[extropy-chat] all quiet on the extrope front

BillK pharos at gmail.com
Thu Jan 25 11:13:29 UTC 2007

On 1/25/07, spike wrote:
> OK, a few seconds with google cleared up this otherwise baffling comment:
> Jonesin: A word used to describe an intense craving for a drug. Comes from
> Great Jones Street in New York City, between Broadway and Lafayette Street,
> a former junkie hangout.  ex. "I'm jonesin' for some coke."
> The impact of the internet is difficult to adequately describe.  The
> futurists generally missed it, even when it was nearly upon us.  They were
> still talking about flying cars and cities under the sea, when this quiet
> development of universal frictionless communication slipped under the radar
> and changed our lives as we know it.  We have a world of knowledge at our
> fingertips.  We know about everything that happens everywhere on this globe.
> We have access to the ultra-obscure realms of knowledge, the above given as
> a trivial example.  Twenty years ago, I would have no idea what one was
> doing when jonesin for a fix; I would know exactly *no one* likely to have
> the vaguest clue what is meant by that curious bit of slang.  Back in those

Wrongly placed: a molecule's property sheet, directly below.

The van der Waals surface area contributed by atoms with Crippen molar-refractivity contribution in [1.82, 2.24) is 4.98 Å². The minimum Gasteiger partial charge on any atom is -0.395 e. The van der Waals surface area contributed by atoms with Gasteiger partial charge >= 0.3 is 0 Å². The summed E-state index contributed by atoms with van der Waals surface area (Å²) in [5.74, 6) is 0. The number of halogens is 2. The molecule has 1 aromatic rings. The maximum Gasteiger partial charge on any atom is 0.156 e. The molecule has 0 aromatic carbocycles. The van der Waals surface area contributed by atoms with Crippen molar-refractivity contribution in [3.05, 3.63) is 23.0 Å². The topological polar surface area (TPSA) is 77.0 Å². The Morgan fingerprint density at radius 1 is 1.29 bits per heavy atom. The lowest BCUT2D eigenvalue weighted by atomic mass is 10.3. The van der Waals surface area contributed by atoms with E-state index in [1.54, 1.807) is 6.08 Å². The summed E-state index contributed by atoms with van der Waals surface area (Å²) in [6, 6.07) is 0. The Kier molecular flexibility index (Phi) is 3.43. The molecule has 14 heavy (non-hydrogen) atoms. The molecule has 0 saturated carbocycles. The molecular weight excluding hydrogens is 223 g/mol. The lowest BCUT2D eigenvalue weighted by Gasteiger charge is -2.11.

> dark days we went around not knowing stuff.  The profound satisfaction of
> knowing stuff is the greatest transcendent ecstasy of our times.

Of course, being a jones yourself, you need to know these things. :)

The Urban Dictionary reference you quote is *nearly* correct, but not quite.

Great Jones Street


The Great Jones   By ED BOLAND Jr.

Q. East Third Street becomes Great Jones Street between Broadway and
the Bowery. Who was Jones and what was so great about him?

A. Jones is Samuel Jones, a lawyer sometimes called Father of the New
York Bar. He owned the land on which Great Jones Street now runs and
bequeathed the property to the city with the caveat that any street
that ran through the land be named for him.

In 1789 a street was opened there, but New York already had a Jones
Street in Greenwich Village. So the new street was named Great Jones
Street because it was wider than the norm.

In his desire to be remembered, Jones may have linked himself with a
different aspect of the city's culture. The slang term "jones,"
meaning an addiction to drugs, is said to have originated among
addicts who lived in Great Jones Alley, off Great Jones Street,
between Broadway and Lafayette Street.


So, it was Great Jones Alley that originated the 'jonesin' usage.

Here's a picture of it (scroll about halfway down)


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